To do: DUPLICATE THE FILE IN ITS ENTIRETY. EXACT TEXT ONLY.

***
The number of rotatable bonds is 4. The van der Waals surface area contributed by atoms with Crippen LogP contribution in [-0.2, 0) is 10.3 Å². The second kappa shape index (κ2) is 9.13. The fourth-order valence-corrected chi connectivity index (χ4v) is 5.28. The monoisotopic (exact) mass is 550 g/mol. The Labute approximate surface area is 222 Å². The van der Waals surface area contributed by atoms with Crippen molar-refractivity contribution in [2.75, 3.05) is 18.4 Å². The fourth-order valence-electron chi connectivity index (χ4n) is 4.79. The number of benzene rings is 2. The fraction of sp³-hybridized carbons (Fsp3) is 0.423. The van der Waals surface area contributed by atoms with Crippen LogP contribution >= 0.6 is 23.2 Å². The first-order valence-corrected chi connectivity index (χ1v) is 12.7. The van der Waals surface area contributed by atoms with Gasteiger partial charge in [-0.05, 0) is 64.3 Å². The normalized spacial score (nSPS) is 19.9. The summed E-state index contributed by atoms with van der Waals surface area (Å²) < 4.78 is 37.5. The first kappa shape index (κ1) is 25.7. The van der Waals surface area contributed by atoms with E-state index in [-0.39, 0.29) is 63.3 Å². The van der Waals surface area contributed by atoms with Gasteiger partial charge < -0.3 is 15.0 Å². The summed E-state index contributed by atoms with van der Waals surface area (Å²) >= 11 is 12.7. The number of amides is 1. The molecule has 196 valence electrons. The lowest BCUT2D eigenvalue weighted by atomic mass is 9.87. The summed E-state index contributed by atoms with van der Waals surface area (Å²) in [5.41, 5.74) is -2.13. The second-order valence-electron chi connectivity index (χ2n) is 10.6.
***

The number of rotatable bonds is 4. The van der Waals surface area contributed by atoms with Crippen LogP contribution in [-0.2, 0) is 10.3 Å². The second kappa shape index (κ2) is 9.13. The fourth-order valence-corrected chi connectivity index (χ4v) is 5.28. The monoisotopic (exact) mass is 550 g/mol. The Labute approximate surface area is 222 Å². The van der Waals surface area contributed by atoms with Crippen molar-refractivity contribution in [2.75, 3.05) is 18.4 Å². The fourth-order valence-electron chi connectivity index (χ4n) is 4.79. The number of benzene rings is 2. The fraction of sp³-hybridized carbons (Fsp3) is 0.423. The van der Waals surface area contributed by atoms with Crippen LogP contribution >= 0.6 is 23.2 Å². The first-order valence-corrected chi connectivity index (χ1v) is 12.7. The van der Waals surface area contributed by atoms with Gasteiger partial charge in [-0.05, 0) is 64.3 Å². The normalized spacial score (nSPS) is 19.9. The summed E-state index contributed by atoms with van der Waals surface area (Å²) < 4.78 is 37.5. The first kappa shape index (κ1) is 25.7. The van der Waals surface area contributed by atoms with E-state index in [-0.39, 0.29) is 63.3 Å². The van der Waals surface area contributed by atoms with Gasteiger partial charge < -0.3 is 15.0 Å². The summed E-state index contributed by atoms with van der Waals surface area (Å²) >= 11 is 12.7. The number of amides is 1. The molecule has 196 valence electrons. The lowest BCUT2D eigenvalue weighted by atomic mass is 9.87. The summed E-state index contributed by atoms with van der Waals surface area (Å²) in [5.41, 5.74) is -2.13. The second-order valence-electron chi connectivity index (χ2n) is 10.6.